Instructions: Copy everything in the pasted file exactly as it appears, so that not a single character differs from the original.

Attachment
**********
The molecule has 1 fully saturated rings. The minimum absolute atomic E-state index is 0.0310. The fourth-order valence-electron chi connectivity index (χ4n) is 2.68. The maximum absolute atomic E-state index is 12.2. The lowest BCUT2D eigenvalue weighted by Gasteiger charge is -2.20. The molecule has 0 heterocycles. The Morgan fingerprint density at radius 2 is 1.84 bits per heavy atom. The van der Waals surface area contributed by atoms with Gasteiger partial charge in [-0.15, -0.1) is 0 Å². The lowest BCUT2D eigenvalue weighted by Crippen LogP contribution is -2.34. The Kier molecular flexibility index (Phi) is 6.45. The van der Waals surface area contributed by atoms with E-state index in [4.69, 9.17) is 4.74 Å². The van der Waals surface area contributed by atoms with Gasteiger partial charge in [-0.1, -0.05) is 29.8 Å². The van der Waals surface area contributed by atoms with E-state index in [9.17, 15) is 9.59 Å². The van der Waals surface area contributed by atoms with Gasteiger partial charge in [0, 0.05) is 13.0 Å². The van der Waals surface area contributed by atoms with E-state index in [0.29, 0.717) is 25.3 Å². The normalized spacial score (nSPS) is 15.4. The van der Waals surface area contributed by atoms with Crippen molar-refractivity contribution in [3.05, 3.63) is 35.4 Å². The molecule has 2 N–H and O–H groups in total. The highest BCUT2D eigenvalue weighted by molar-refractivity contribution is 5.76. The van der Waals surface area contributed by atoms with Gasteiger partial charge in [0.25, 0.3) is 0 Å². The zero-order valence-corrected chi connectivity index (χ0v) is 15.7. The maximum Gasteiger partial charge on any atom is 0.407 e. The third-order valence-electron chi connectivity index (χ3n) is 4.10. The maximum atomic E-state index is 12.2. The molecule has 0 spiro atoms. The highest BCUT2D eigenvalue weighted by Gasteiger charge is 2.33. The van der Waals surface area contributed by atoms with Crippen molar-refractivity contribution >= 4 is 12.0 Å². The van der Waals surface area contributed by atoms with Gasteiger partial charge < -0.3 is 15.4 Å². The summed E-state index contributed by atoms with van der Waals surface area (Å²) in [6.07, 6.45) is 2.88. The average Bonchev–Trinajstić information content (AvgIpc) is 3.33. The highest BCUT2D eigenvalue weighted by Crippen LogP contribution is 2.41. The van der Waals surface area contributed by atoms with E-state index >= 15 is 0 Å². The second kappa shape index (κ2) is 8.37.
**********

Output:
The molecule has 1 fully saturated rings. The minimum absolute atomic E-state index is 0.0310. The fourth-order valence-electron chi connectivity index (χ4n) is 2.68. The maximum absolute atomic E-state index is 12.2. The lowest BCUT2D eigenvalue weighted by Gasteiger charge is -2.20. The molecule has 0 heterocycles. The Morgan fingerprint density at radius 2 is 1.84 bits per heavy atom. The van der Waals surface area contributed by atoms with Gasteiger partial charge in [-0.15, -0.1) is 0 Å². The lowest BCUT2D eigenvalue weighted by Crippen LogP contribution is -2.34. The Kier molecular flexibility index (Phi) is 6.45. The van der Waals surface area contributed by atoms with E-state index in [4.69, 9.17) is 4.74 Å². The van der Waals surface area contributed by atoms with Gasteiger partial charge in [-0.1, -0.05) is 29.8 Å². The van der Waals surface area contributed by atoms with E-state index in [9.17, 15) is 9.59 Å². The van der Waals surface area contributed by atoms with Gasteiger partial charge in [0, 0.05) is 13.0 Å². The van der Waals surface area contributed by atoms with E-state index in [0.29, 0.717) is 25.3 Å². The normalized spacial score (nSPS) is 15.4. The van der Waals surface area contributed by atoms with Crippen molar-refractivity contribution in [3.05, 3.63) is 35.4 Å². The molecule has 2 N–H and O–H groups in total. The highest BCUT2D eigenvalue weighted by molar-refractivity contribution is 5.76. The van der Waals surface area contributed by atoms with Gasteiger partial charge in [0.25, 0.3) is 0 Å². The zero-order valence-corrected chi connectivity index (χ0v) is 15.7. The maximum Gasteiger partial charge on any atom is 0.407 e. The third-order valence-electron chi connectivity index (χ3n) is 4.10. The maximum atomic E-state index is 12.2. The molecule has 0 spiro atoms. The highest BCUT2D eigenvalue weighted by Gasteiger charge is 2.33. The van der Waals surface area contributed by atoms with Crippen molar-refractivity contribution >= 4 is 12.0 Å². The van der Waals surface area contributed by atoms with Gasteiger partial charge < -0.3 is 15.4 Å². The summed E-state index contributed by atoms with van der Waals surface area (Å²) in [6.07, 6.45) is 2.88. The average Bonchev–Trinajstić information content (AvgIpc) is 3.33. The highest BCUT2D eigenvalue weighted by Crippen LogP contribution is 2.41. The van der Waals surface area contributed by atoms with E-state index >= 15 is 0 Å². The second kappa shape index (κ2) is 8.37.